Virtus Pro says it’s been ‘threatened’ with disqualification from Dota 2 event for not speaking publicly about Russian invasion of Ukraine

The org also said it never prohibited employees and players' speech. But an internal memo from VP's CEO obtained by Dot Esports outlined specific guidelines for social media posts about the war.

Image via Virtus Pro

Russian-based esports organization Virtus Pro said today that it is being “threatened” with disqualification from the GAMERS GALAXY: Dota 2 Invitational Series in Dubai by the tournament’s organizers because it had not made a public statement regarding Russia’s invasion of Ukraine. 

The org claimed the tournament organizer threatened to lie about the COVID-19 status of the team’s players to ensure it would not participate in the event unless the organization made a public statement. “Either your club issues a public statement regarding the situation in Ukraine, or you get dropped from the tournament,” Virtus Pro said it was told by the tournament organizer. 

Virtus Pro, unlike most esports organizations, refrained from posting a statement regarding Russia’s invasion or publicly displaying sympathy for Ukraine until today. In its post, the organization said it “[does] not support any war there is or ever was; Ukraine, Syria, Afghanistan, Yugoslavia, or others.”

Virtus Pro also said it never prohibited players or employees from sharing their personal opinions online.

An internal memo created by the CEO of Virtus Pro and acquired yesterday by Dot Esports, however, put forth guidelines for the org’s employees and players about social media posts regarding the topic. This message, which has been translated by multiple Russian-English speakers, urges neutrality among the staffers when posting about the war on social media. 

Sergey Glamazda, the CEO of Virtus Pro, said staffers can post support for “people in need of help and care,” according to the memo. Staffers are allowed to use the Ukraine flag emoji and staff can call for an end to the war between the two countries, he said.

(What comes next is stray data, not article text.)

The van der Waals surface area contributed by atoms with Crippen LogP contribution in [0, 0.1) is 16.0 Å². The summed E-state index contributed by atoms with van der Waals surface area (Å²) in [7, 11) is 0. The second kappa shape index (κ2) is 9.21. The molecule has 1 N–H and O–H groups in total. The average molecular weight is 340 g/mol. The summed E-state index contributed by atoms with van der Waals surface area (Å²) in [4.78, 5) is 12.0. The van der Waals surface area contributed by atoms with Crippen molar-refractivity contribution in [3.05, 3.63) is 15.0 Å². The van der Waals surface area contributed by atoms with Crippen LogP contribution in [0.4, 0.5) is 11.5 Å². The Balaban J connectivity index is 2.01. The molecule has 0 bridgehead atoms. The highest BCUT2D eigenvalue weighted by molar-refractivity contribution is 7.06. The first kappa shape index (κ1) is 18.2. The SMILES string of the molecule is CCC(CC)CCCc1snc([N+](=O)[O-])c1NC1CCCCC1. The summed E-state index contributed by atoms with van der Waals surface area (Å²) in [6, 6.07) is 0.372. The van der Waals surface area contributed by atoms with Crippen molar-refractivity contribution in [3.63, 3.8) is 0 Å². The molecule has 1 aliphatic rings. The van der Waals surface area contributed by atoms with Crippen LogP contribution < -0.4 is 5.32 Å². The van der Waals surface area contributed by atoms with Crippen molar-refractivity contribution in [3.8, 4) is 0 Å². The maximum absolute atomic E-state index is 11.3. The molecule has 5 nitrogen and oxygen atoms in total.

But staffers were asked not to get “personal” when discussing the topic on social media, according to the memo. “Avoid offending any of the parties or, moreover, to rejoice at what is happening. There’s enough hatred in this world,” the CEO said. 

A Virtus Pro staffer told Dot Esports these guidelines were not intended as “rules” but “a piece of advice” and “clarification from the club on what players can do in these circumstances so they would feel safe in that regard,” they said. 

On Feb. 24, Ukraine-based journalist Vitalii Volochai reported that both Gambit and Virtus Pro “forbid” their players from expressing support of Ukraine. They could expect “fines” or “firings” if they broke these rules, he said. 

Tournament organizer BLAST announced a ban on Russian-based teams from competing in its CS:GO leagues earlier today. “Due to the conflict in Ukraine, no Russian-based team will be invited to play in our events for the foreseeable future,” the tournament organizer said on Twitter

Outside of esports, all Russian teams will be banned from competing in the UEFA and FIFA soccer leagues, it was announced on Feb. 28, due to the invasion of Ukraine. 

The Russian invasion of Ukraine began on Feb. 24 following the recognition of the two self-proclaimed states in the Donas region by Russia. European neighbors Belarus have allied with Russia while the majority of the international community have condemned the invasion. 

The European Union, U.S., U.K., and others have imposed economic sanctions on Russian oligarchs and President Vladimir Putin. Several banking institutions in Russia, which were not named, have been removed from the SWIFT international payment method, as reported by The Guardian

The Russian assault on Ukraine continued today with artillery targeting residential areas in Kharkiv, the second-largest city in Ukraine. The Freedom Square and opera house were both bombed and at least 10 people are dead, according to BBC News

Several people have died today due to Russia attacking the capital city of Ukraine. Five people are dead following a Russian missile attack on a TV tower based in Kyiv, as reported by The Guardian

About the author
George Geddes

George is an investigative journalist from the United Kingdom.